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Service Now - Client Script

Service Now - Client Script

Client scripts are shipped to the client (the browser) and run there instead of on the server. Users who know JavaScript can define scripts to run in the client browser. Several types of scripts are supported.

  • onLoad(): Runs when a form is loaded.
  • onChange(): Runs when a particular widget changes value.
  • onSubmit(): Runs when a form is submitted.
  • onCellEdit(): Runs when a cell on a list changes value.

Client Script Types

1) onLoad() Scripts
An onLoad() script runs when a form is first drawn and before control is given to the user to begin typing. Typically, you use an onLoad() script to perform some client side manipulation of the document on screen.

An onLoad() script must contain a function named onLoad(). Otherwise, it is entirely up to you what your script does after it gets to the client.

For example, here is a trivial onLoad() script that displays a message box that says "Loading ..." while the page loads.

function onLoad() {
 alert('Loading ...');
}

2) onSubmit() Scripts
An onSubmit() script runs when a form is submitted. Typically, you use an onSubmit() script to validate things on the form and ensure that the submission makes sense.
As such, onSubmit() scripts can potentially cancel a submission by returning false.
An onSubmit() script must contain a function named onSubmit().

For example, here is an onSubmit() script that prompts the user to confirm that a priority one ticket should really be submitted. If the user clicks Cancel in the confirmation dialog box, the submission is canceled.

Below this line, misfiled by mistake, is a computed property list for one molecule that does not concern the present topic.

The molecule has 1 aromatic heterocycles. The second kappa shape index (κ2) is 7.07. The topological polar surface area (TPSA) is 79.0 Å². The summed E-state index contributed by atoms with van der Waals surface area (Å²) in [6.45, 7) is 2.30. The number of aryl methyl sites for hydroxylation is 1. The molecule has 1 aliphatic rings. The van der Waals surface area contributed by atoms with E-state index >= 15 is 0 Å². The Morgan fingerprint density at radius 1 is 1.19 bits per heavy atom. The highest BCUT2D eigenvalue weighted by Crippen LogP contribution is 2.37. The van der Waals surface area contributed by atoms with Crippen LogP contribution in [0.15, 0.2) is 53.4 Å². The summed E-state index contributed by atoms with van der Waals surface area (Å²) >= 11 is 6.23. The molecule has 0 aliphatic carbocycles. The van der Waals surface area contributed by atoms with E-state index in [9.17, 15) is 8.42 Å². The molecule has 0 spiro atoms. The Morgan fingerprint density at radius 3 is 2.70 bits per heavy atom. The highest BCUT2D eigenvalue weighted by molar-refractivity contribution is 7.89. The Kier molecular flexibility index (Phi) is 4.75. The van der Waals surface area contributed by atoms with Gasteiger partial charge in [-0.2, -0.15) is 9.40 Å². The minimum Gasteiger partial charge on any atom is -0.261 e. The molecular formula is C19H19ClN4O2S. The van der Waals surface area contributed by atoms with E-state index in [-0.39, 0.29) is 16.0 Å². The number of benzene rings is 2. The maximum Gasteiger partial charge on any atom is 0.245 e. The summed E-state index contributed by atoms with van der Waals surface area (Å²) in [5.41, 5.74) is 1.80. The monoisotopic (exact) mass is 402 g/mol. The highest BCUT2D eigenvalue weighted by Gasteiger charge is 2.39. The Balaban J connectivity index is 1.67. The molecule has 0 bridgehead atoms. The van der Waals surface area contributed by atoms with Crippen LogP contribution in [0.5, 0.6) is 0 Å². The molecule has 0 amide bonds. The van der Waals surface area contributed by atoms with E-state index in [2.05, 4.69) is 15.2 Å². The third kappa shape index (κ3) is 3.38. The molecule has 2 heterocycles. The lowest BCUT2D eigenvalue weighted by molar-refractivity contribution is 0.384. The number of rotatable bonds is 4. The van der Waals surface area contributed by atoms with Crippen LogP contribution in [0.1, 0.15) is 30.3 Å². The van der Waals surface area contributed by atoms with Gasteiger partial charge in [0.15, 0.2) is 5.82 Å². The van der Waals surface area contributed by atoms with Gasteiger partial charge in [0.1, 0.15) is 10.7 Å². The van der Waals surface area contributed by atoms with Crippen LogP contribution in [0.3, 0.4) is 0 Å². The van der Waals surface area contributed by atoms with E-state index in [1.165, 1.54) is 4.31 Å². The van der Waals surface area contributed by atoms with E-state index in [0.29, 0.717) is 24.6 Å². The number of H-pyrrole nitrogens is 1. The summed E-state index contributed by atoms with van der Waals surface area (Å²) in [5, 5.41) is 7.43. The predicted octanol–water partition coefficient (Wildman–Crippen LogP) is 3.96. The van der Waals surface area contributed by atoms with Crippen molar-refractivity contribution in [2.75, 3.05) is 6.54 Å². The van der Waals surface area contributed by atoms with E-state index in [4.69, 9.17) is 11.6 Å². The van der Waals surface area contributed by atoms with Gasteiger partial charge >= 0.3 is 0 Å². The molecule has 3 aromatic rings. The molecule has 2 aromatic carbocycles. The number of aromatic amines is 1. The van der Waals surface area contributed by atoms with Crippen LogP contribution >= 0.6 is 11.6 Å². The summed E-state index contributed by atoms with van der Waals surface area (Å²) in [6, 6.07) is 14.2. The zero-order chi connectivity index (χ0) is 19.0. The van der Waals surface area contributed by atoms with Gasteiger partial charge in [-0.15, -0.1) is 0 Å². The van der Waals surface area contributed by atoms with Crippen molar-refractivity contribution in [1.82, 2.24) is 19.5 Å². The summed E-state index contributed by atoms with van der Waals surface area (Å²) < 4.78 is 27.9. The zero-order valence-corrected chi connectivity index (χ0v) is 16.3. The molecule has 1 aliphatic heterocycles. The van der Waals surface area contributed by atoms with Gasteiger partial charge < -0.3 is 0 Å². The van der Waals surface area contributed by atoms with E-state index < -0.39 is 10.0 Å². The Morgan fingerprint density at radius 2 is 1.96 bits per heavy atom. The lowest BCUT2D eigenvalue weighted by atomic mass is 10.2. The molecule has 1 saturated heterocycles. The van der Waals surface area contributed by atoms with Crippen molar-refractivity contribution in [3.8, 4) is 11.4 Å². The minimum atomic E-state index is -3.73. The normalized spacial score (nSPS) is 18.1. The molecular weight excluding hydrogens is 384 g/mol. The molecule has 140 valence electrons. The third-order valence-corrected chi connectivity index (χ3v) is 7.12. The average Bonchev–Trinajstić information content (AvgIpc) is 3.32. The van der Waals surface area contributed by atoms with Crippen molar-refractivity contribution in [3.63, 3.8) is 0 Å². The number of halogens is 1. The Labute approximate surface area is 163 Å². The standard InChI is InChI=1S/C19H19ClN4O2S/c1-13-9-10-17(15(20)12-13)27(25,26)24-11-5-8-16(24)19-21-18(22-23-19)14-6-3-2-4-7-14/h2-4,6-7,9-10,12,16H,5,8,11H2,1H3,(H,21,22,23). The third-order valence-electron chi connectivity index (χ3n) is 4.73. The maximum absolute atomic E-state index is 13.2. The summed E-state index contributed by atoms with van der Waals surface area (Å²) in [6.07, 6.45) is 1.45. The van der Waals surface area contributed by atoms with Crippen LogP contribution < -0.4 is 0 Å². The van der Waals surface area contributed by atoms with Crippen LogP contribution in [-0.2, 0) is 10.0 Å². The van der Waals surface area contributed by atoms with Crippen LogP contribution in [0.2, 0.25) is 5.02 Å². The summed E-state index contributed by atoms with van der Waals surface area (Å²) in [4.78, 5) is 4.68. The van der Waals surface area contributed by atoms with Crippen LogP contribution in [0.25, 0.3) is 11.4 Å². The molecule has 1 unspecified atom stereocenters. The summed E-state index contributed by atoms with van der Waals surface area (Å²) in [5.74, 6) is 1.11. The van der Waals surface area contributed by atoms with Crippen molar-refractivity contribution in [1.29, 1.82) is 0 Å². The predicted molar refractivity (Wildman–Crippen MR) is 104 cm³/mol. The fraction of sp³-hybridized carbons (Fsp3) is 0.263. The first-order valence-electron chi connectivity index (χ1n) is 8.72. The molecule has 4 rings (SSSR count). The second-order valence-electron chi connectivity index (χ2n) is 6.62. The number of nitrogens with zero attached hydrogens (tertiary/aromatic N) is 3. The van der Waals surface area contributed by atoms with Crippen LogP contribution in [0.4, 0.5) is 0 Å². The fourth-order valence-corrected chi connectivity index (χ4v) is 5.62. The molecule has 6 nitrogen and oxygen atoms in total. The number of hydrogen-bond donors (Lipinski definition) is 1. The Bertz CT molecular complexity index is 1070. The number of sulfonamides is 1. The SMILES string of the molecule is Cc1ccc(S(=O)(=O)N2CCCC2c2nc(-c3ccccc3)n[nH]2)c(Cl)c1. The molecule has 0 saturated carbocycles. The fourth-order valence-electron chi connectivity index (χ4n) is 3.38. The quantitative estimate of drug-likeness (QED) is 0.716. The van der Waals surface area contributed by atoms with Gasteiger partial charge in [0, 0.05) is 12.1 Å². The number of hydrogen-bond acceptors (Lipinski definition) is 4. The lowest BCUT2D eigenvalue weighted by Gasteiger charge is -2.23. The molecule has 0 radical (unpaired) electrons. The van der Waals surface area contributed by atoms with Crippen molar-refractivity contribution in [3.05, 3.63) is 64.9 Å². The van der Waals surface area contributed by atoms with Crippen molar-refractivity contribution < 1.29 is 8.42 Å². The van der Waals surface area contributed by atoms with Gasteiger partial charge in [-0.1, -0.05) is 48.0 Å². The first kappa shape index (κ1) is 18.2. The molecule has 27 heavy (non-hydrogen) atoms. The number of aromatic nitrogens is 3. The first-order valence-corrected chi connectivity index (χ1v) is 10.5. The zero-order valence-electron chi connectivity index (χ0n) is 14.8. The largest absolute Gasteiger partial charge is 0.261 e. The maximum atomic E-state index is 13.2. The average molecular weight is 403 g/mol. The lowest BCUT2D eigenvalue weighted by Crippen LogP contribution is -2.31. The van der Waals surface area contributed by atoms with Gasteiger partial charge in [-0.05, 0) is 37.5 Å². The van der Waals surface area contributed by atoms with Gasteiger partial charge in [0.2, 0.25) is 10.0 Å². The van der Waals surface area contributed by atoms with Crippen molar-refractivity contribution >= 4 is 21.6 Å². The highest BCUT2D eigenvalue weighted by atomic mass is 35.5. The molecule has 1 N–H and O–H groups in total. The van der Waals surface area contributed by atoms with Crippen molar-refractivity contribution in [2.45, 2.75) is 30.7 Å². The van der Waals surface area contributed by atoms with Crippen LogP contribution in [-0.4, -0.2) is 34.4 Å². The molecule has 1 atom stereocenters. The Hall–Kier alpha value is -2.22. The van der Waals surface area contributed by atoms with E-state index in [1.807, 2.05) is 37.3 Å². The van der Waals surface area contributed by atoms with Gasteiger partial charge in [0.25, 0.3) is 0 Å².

function onSubmit() {
 var priority = g_form.getValue('priority');
 if (priority && priority == 1) return confirm('Are you sure you want to submit a priority one ticket? The CIO will be notified!');}
 }

3) onChange() Scripts
Unlike onLoad() and onSubmit() scripts, onChange() scripts apply to a particular widget on a form rather than to the form itself. They are fired when a particular value changes on-screen.
An onChange() script must contain a function named onChange().

For example, here is an onChange() script that notifies the user whenever the short description field on a form changes.

function onChange(control, oldValue, newValue, isLoading) {
 alert('you changed short description from ' + oldValue + ' to ' + newValue);
 }
To prevent an onChange() script from running when the form loads, add the following to the top of the script.
if (isLoading) {
return;
 }

4) onCellEdit() Scripts
Scripts can be defined as onCellEdit to run on the client side when the list editor interacts with a cell. This option is available starting with the Aspen release.
An onCellEdit() script must contain a function named onCellEdit().

Example:
function onCellEdit(sysIDs, table, oldValues, newValue, callback) {
var hasDifferentValues = false;
for (var i = 0; i < oldValues.length; i++) {
 var oldValue = oldValues[i];
  if (oldValue != newValue){
  hasDifferentValues = true;
  break;
  }
 }
var success = hasDifferentValues && performSomeFurtherValidation(sysIDs, table, oldValues, newValue);
callback(success);
}